We’ve all seen it play out either before our eyes or in cyber space. A pastor is discouraged about something. Before you know it, that pastor has resigned a Call and has joined another fellowship. Maybe he has disqualified himself from office. Maybe he has had enough of pricking against the goads of his flock who do not have ears to hear. Maybe the wounds are self-inflicted from a sinful man saying or doing a sinful thing. Whatever the case, a pastor did not have anyone to encourage him in a time of need.
It is a sad commonplace among us that we pastors tend to eat our young. Instead of being an encourager, a true brother to a hurting pastor, we ignore his problems and tell him “I’ll pray for you” while not praying for him. God knows I am guilty of that act. We don’t wish to get involved while he hurts. Granted, a pastor should do everything not to interfere in certain matters. That is not his business. But it ishis business to show kindness to a brother pastor when he is hurting.
Encouragement of a hurting pastor is the right thing to do. And you don’t have to be another pastor to encourage a pastor. All it takes is having the intestinal fortitude to say to your pastor, “You look down and out. Is there anything I can do to help you?” Don’t be surprised if your pastor doesn’t dump his sorrows on you. He’s been taught to remain stoic in every circumstance. However, you may encourage him by praying for him and with him right then and there. Pray he remains faithful to his Divine Call and faithful to his Lord. Pray he also remains faithful to his wife and children, if applicable.
Encourage him also to return to what he’s given to do: study God’s Word and pray for his flock. Prayer and labor in the Word is meant to refresh the pastor in his daily dealings with sin and grace. It may be the greatest effort he can do right now even to say the Lord’s Prayer! At least it is a start. One never knows how deep the discouragement goes.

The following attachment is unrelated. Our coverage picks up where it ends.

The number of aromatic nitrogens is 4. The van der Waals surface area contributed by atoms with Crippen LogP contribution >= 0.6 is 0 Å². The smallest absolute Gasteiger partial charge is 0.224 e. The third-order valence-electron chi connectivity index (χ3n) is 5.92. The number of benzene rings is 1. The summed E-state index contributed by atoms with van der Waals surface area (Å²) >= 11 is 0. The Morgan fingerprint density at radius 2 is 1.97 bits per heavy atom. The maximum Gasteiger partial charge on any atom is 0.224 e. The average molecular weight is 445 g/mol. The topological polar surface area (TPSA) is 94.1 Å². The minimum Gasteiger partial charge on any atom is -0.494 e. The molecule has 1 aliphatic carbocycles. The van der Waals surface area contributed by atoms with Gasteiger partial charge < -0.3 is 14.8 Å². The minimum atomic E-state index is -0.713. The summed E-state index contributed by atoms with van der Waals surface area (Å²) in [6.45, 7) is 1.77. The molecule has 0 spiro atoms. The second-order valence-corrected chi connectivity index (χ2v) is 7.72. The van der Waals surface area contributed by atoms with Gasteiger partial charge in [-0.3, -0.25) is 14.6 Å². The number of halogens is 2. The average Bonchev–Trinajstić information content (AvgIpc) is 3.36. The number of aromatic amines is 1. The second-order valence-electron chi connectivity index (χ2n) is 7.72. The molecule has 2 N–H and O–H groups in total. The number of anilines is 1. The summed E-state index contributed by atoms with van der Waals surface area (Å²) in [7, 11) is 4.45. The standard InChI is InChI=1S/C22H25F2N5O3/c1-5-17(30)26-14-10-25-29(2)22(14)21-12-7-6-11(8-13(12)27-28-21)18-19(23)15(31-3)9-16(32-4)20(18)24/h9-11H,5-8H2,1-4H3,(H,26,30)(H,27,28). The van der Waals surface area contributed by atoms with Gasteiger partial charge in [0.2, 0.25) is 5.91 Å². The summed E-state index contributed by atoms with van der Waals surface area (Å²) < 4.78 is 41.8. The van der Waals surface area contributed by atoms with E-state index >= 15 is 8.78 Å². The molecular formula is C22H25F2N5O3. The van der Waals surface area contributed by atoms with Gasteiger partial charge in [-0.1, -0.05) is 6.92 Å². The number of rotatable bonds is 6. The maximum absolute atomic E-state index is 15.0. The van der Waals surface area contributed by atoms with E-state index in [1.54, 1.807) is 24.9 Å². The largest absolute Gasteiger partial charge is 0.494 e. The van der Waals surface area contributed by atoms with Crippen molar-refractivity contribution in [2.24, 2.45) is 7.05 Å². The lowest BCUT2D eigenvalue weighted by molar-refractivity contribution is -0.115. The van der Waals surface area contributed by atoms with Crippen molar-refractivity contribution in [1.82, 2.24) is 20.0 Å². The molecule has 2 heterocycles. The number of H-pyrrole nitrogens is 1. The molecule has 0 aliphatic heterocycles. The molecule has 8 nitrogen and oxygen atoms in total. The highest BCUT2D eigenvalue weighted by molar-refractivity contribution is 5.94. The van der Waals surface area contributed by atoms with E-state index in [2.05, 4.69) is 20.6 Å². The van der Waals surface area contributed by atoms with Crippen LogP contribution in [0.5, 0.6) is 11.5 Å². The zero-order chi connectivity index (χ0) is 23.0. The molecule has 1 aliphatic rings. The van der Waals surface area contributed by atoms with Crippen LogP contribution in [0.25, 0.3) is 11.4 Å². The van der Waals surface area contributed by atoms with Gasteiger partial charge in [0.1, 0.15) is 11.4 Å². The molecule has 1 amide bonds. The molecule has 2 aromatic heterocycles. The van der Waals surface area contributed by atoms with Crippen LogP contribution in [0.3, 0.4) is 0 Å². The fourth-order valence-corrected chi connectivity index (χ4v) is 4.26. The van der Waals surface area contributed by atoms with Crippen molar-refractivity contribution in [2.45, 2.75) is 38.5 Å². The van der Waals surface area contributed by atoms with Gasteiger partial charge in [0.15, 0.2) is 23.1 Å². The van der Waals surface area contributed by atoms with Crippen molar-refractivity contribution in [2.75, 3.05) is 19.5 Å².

Another good idea is to speak well of the pastor in public, even if it means a public rebuke of other Christians. I’ll give you an example from my days before seminary. I served on my home congregation’s council. One council meeting, the Treasurer of the congregation said that my pastor was willing to skip a paycheck because there wasn’t enough money to pay the bills and pay him. Another member of the church council (a man now asleep in Jesus, but forever in my thoughts) spoke up on this matter in a very forthright, but direct way. He was a quiet man, but when he spoke, everyone listened. The gentleman said it was a disgrace that pastor was asked to skip a paycheck until there was more money in the treasury. If it meant coming to church wearing an extra layer of clothes in the winter or going without air conditioning in the summer because we couldn’t afford to pay the power bill, that was fine. If it meant having to use the bathroom before he left home because we didn’t pay the water bill, that was fine. He ended his comments by saying that as long as he was a council member, this would be the last time his pastor was asked to wait two more weeks for his paycheck.
To you that may not sound like encouragement for a pastor. To my ears, that was a resounding “yes” and “amen” for my pastor. Let him be paid and let the other bills go. The man who preaches the Gospel and delivers the Gifts should be paid first!
God forbid we lose another pastor to Candidate status because no one cared to notice that he was hurting or that he was questioning whether or not he should be Lutheran, let alone a pastor. Take the time to encourage your pastor today. Your good words may be just the thing he longs to hear!